They also occur in the context of a host of neo-Jim Crow laws recently enacted that have served to isolate black representation in state and federal governments and repress minority voting. And they occur in a context of an increasingly meaningless electoral politics in which corporate moneys now control the outcomes of elections and thus the governing bodies their corporate interests pick.
From the perspective of an American democratic republic, this is a recipe for disaster.
Distant Rumbles of Thunder
The storm has subsided outside for now and, no doubt, the flames of Ferguson will be extinguished by the end of the week. But the string of El Niño storms headed toward Florida is just beginning. I hear the rumble of thunder in the distance of the next train of thundershowers rumbling in off the Gulf.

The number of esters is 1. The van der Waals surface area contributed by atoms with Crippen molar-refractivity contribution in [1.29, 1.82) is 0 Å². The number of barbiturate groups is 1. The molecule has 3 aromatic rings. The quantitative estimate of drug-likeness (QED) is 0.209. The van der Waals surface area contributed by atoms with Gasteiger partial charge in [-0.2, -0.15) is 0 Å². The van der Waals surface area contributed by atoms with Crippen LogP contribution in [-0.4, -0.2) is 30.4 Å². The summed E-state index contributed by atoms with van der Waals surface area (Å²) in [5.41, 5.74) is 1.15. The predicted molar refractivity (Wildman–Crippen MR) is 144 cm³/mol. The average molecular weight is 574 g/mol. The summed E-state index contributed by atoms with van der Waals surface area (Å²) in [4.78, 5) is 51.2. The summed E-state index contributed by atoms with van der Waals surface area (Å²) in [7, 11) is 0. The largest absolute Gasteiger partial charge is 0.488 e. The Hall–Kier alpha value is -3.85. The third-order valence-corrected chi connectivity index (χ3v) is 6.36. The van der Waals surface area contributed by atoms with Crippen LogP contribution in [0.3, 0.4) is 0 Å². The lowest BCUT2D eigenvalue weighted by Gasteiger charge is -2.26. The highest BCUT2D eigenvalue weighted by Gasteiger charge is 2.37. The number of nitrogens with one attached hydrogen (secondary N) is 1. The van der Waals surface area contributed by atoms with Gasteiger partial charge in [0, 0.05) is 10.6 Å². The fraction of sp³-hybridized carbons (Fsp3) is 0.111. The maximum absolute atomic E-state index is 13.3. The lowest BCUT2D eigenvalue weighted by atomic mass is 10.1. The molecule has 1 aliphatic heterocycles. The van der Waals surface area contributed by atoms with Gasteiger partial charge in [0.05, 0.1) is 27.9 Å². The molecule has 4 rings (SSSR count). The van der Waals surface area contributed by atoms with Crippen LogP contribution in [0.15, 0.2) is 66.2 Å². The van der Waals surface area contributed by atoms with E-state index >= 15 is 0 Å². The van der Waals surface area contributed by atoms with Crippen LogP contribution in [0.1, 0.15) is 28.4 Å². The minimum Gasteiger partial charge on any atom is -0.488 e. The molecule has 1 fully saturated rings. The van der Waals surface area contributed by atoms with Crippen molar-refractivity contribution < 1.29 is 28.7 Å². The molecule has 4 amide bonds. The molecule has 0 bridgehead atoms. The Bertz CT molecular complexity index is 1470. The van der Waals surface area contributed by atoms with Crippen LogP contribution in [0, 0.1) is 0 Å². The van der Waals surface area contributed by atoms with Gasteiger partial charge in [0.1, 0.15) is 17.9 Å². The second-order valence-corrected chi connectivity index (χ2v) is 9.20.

Similarly, I fear the events of Ferguson are just the beginning of what could be some very dark days in America. As my flawed hero Thomas Jefferson was wont to say, “I tremble for my country when I reflect that God is just; that his justice cannot sleep forever."
The Rev. Harry Scott Coverston, J.D., M.Div., Ph.D.
Member, Florida Bar (inactive status)
Priest, Episcopal Church (Dio. of El Camino Real, CA)
Asst. Lecturer: Humanities, Religion, Philosophy of Law
Osceola Campus, University of Central Florida, Kissimmee
If the unexamined life is not worth living, surely an unexamined belief system, be it religious or political, is not worth holding.